The Arab League has also fostered cultural exchanges between member states, encouraged youth and sports programs, helped to advance the role of women in Arab societies, and promoted child welfare activities.
Each member has one vote on the League Council, decisions being binding only on those states that have voted for them. The aims of the League in 1945 were to strengthen and coordinate the political, cultural, economic, and social programs of its members, and to mediate disputes among them or between them and third parties. The signing on April 13, 1950, of an agreement on Joint Defense and Economic Cooperation also committed the signatories to coordination of military defense measures.
- 1 The 2002 Arab Peace Initiative
- 2 Economy
- 3 Geography
- 4 Members / Dates
- 5 Status of Palestine
- 6 Government
- 7 Demographics of the Arab League
- 8 Comparisons with other organizations
- 9 Secretaries General
- 10 Arab League Summits
- 11 Sub-Organization
- 12 See also
- 13 Notes
- 14 References
- 15 External links
The 2002 Arab Peace Initiative
- Main article: Arab Peace Initiative
The Initiative offered full normalization of relations with Israel in exchange for the withdrawal of Israeli forces from all the Occupied Territories, including the Golan Heights, the recognition of "an independent Palestinian state with East Jerusalem as its capital" in the West Bank and Gaza Strip, as well as a "just solution" for the Palestinian refugees.
The Peace Initiative was again endorsed in 2007 in the Riyadh Summit. In July 2007 the Arab League sent a mission, consisting of the Jordanian and Egyptian foreign ministers, to Israel to promote the Initiative, which has been welcomed by Israel, with reservations.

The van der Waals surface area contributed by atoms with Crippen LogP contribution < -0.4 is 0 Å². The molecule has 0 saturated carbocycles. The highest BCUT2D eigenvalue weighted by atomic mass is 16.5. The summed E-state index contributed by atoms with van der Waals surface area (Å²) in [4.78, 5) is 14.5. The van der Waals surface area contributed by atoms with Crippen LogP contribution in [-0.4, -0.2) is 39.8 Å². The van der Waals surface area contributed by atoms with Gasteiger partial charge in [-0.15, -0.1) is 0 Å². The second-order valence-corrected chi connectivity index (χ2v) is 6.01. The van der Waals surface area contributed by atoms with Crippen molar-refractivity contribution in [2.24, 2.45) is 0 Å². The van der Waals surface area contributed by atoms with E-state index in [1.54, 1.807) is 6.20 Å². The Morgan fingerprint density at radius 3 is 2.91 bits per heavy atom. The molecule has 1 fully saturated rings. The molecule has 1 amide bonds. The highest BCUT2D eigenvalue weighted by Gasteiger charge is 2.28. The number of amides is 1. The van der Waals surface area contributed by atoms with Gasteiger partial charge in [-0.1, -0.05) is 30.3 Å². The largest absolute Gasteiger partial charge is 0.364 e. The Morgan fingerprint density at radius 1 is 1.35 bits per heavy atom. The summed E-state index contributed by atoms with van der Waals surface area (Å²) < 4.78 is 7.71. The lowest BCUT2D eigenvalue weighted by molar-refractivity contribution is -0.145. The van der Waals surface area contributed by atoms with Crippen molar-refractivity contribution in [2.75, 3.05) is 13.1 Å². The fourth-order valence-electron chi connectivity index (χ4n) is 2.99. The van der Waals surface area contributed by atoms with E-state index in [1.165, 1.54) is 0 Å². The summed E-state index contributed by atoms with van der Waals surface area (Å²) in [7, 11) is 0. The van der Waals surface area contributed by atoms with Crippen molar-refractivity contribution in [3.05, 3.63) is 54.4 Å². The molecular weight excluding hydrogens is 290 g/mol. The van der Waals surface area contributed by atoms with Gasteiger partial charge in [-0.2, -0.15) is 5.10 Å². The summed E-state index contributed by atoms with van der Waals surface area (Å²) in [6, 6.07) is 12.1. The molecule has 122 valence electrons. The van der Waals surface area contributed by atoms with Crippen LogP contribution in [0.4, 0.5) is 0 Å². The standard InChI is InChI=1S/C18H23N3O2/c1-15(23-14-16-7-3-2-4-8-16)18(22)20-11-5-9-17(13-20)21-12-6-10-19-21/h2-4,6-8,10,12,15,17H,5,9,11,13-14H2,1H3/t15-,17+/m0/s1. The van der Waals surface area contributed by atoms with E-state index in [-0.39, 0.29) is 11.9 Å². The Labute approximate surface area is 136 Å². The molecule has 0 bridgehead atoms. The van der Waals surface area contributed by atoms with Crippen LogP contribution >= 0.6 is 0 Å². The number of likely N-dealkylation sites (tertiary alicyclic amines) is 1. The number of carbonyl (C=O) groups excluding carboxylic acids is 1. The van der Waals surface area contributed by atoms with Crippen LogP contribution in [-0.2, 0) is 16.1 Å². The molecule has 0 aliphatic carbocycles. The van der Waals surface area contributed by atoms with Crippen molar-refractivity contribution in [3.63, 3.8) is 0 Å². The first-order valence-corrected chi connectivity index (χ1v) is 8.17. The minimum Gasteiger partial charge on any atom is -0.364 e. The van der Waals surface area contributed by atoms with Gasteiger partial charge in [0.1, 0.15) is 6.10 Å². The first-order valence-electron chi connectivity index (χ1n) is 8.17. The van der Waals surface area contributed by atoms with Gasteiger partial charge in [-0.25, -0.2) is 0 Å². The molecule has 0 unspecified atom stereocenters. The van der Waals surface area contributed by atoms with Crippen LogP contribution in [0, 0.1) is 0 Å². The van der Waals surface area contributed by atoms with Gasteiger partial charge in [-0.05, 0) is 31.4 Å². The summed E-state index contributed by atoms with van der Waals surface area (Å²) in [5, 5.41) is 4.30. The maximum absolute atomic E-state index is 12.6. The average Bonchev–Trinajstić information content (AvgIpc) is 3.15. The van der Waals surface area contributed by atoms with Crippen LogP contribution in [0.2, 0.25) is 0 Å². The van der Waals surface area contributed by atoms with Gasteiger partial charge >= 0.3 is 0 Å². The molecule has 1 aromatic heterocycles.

- Main article: Economy of the Arab League
The Arab League is rich in resources, with enormous oil and natural gas resources; it also has great fertile lands in South of the Sudan, usually referred to as the food basket of the Arab World. The region's instability has not affected its tourism industry, that is considered the fastest growing industry in the region, with Egypt, UAE, Lebanon, Tunisia and Jordan leading the way. Another industry that is growing steadily in the Arab League is telecommunications. Within less than a decade, local companies such as Orascom and Etisalat have managed to compete internationally.Arab League Provinces
Economic achievements initiated by the League amongst member states have been less impressive than those achieved by other smaller Arab organizations such as the GCC. However, several promising major economic projects are set to be completed soon. Among them are the Arab Gas Pipeline, scheduled to be finished by the year 2010, which will connect Egyptian and Iraqi Gas to Jordan, Syria, and Lebanon, and also to Turkey (and, therefore, Europe), as well as a free trade Agreement (GAFTA) stated for completion by the January 1, 2008, making 95% of all Arab products free of customs.